“That’s not why I brought you the book, though. The interesting thing about Loyola is that he was a vile and vicious man when he was very young. He gambled. He chased women. He drank and drank and drank. You’re a victim of your own laziness and stupidity, but it wouldn’t be going too far to say that Loyola was actually evil when he was young. But then he got sick, and while he was laid up he read a biography of Jesus.
“It changed his life. When he recovered he taught himself Latin so that he could say the Mass. He was ordained and started to rise through the ranks of the priesthood. He founded the Jesuits and served as the right-hand-man of the Pope. He changed his life completely. Here’s another thing people say, ‘We are what we are. A leopard can’t change his spots.’ Ignatius Loyola changed his life. He went from being the worst sort of man to being one of the best specimens of humanity ever to grace the earth. And he did it by an act of will, by resolving to change his mind, to change his heart, to change his behavior. To do better where he had done badly.”
I smiled a tight little smile. “I don’t know if you believe in God. I don’t, to say the truth. But I revere Loyola, for the gift of reason he brought to the least of us, the smallest and the weakest – and therefore most in need of the treasures only reason can bring. And I admire him for the way he took the dross he had made of his life and spun of it the gold to form those treasures only reason can bring…”
I sat in silence for a long time, just looking at him. “Lives collide,” I said, “and everyone suffers, guilty or not. It’s Christmas at the Sullivan home, a big brick house set back from the street. The decorations have been up since Thanksgiving, blue and green and gold. But the decorations are just a sad reminder of the joy that has always been theirs, should always have been theirs. By now Brian Sullivan is wandering that big old house, searching for something he never could have lost. The children are sitting, saying nothing, staring at nothing. Those two little grandchildren want to rejoice in their Christmas, and they can’t understand why everyone else is on the verge of tears.”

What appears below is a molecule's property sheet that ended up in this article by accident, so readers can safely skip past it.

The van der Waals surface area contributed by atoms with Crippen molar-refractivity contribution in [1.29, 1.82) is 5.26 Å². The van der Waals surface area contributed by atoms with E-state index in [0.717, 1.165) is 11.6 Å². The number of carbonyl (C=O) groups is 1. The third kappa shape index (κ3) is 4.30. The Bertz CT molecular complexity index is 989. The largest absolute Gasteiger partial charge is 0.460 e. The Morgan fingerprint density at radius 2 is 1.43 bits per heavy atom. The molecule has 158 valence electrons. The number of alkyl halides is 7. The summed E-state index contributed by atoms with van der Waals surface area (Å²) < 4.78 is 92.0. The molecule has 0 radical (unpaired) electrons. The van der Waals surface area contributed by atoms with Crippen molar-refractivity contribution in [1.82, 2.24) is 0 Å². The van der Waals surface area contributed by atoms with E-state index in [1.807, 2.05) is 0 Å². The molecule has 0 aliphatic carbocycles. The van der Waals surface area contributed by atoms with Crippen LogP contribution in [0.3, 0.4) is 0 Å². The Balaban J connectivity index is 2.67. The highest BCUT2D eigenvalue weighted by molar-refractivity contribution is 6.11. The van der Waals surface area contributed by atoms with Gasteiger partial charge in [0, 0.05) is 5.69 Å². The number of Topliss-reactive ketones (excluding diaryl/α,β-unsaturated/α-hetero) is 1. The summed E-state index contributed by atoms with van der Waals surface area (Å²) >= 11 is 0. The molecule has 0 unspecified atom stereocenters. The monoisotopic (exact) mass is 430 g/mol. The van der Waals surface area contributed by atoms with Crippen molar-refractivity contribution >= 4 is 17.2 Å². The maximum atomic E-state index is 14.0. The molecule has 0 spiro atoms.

I put the book on the table by his bed and stood beside him, looking at his bruised face, looking into his wounded eyes. I said, “And here we are, Christmas at the hospital, just you and me and all the cheer we can find in blinking diodes. There are people who would say that you deserve to have died in that crash, but I don’t believe there is any justice in death. Every death matters. Every life matters. And yet I don’t believe your life was miraculously spared by God. You just got lucky, that’s all.
“But I do believe in redemption. Not the redemption of Jesus – after death. But the redemption of Ignatius Loyola, the conscious choice to do better in the midst of chaotic life. You have a second chance. You have to live with what you’ve done, live with a grief much worse than the Sullivans are going though, much worse than that poor woman on Endicott Avenue. You have to live with the knowledge that you caused a death, that you crippled a young girl, her life barely begun. But you are still alive, and while you’re alive there is still a chance for you to rise above your past, to do better where you had done badly.”
Somewhere far down the hall a choir of children was singing the Canticle of the Bells, their voices high and sweet and perfect. The tears were rolling down his cheek, and I wet my finger in them. “If you can bleed, you can heal… For Kathleen Sullivan, may she rest in peace. And for you.” Very slowly, very gently, I used the wetness on my fingertip to trace the sign of the cross on his forehead. I said, “Do better…”